Hey guys!! I promised that I’d introduce you to some of my favorite authors and friends, and today is the first in the series. Today, you’ll be reading a guest post from one very talented Lilian Oake. Lilian writes a variety of teen fantasy. In fact, you’ll soon be reading my review of her book The Dragon Cager. I will also be posting an interview with her over the next week or so, but all that’s in the future. Now, I’m gonna hand over the post to Lilian as she talks about writing epic battle scenes.
Hello readers! Thank you for stopping by and taking a gander at what the random, crazy redhead is doing on the blog of MeLeesa Swann! I do hope to impart some helpful bit of info here.
One of the greatest struggles in fantasy today, is keeping the reader engaged without constant epic-battles. Yes, the reader wants to start a story with action. No one wants a new story to start out slow and boring. Yes, war does touch on the senses and brings thrill to the reader. No, war is not the only way to bring on these feelings of excitement.
Some key points about battles in fantasy:
- If the reader isn’t already invested in the story for a solid reason pertaining to the plot, you’re bound to lose them before you even reach the first battle. Or soon after.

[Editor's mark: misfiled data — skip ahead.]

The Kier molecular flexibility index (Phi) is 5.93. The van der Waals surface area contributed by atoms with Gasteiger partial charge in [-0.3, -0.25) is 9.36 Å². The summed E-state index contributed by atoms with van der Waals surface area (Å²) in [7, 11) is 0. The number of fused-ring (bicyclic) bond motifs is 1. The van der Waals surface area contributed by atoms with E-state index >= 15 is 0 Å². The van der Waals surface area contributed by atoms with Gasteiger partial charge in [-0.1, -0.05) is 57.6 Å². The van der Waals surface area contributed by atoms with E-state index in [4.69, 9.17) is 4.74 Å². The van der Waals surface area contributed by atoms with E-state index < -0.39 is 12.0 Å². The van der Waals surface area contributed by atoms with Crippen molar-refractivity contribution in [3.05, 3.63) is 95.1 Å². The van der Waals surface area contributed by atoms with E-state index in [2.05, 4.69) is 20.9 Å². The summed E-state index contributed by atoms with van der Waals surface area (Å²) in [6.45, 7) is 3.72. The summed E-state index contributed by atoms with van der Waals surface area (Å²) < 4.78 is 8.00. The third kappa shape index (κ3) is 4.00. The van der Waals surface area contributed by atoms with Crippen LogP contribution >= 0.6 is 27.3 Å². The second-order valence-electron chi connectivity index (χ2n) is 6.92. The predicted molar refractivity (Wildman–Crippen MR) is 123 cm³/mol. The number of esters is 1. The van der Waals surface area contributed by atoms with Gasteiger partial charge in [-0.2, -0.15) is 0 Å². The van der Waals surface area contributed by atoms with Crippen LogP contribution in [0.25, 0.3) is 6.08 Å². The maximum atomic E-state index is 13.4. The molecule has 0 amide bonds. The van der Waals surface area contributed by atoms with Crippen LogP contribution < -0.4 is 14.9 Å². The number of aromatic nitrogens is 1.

- The battle itself has to have purpose. If you’re just throwing it in there for the sake of delivering short-lived excitement, the reader is going to get frustrated, confused, and worst of all, have their suspension of disbelief ruined. If that happens, it’s not easy to keep your reader(s), in this book, or the next.
Character development should be your main focus—besides the plot itself. When the reader is invested in your character, then any and every experience conveys emotion. You want your reader to feel like they are the character, so they feel the clenching teeth of frustration with the MC. The palpitations of excitement. The sweaty palms of shame, or the set jaw of suspicion. With that connection, something as simple as silently climbing through treetops to spy on an enemy could keep your reader delving into your books just as well as any battle would. And this will keep the reader entertained, and enthralled enough to come back for more books.
Well, I hope these words speak to someone, and maybe even helps one of you readers figure out how to work through your own fantasy-writing problem you may be having. If ever you find yourself having an issue you can’t seem to work through, talk to someone about it! (I’ll even leave you my personal email here!) Sometimes, that’s all it takes—a good chat about your book and goals with a good listener.
As always, thanks for reading, guys! To find out more about Lilian Oake, just click here. AND her book The Dragon Cager is currently FREE on Amazon Kindle, but download fast. The sale ends Saturday! I’ll be posting a review of the book SOON, so check back.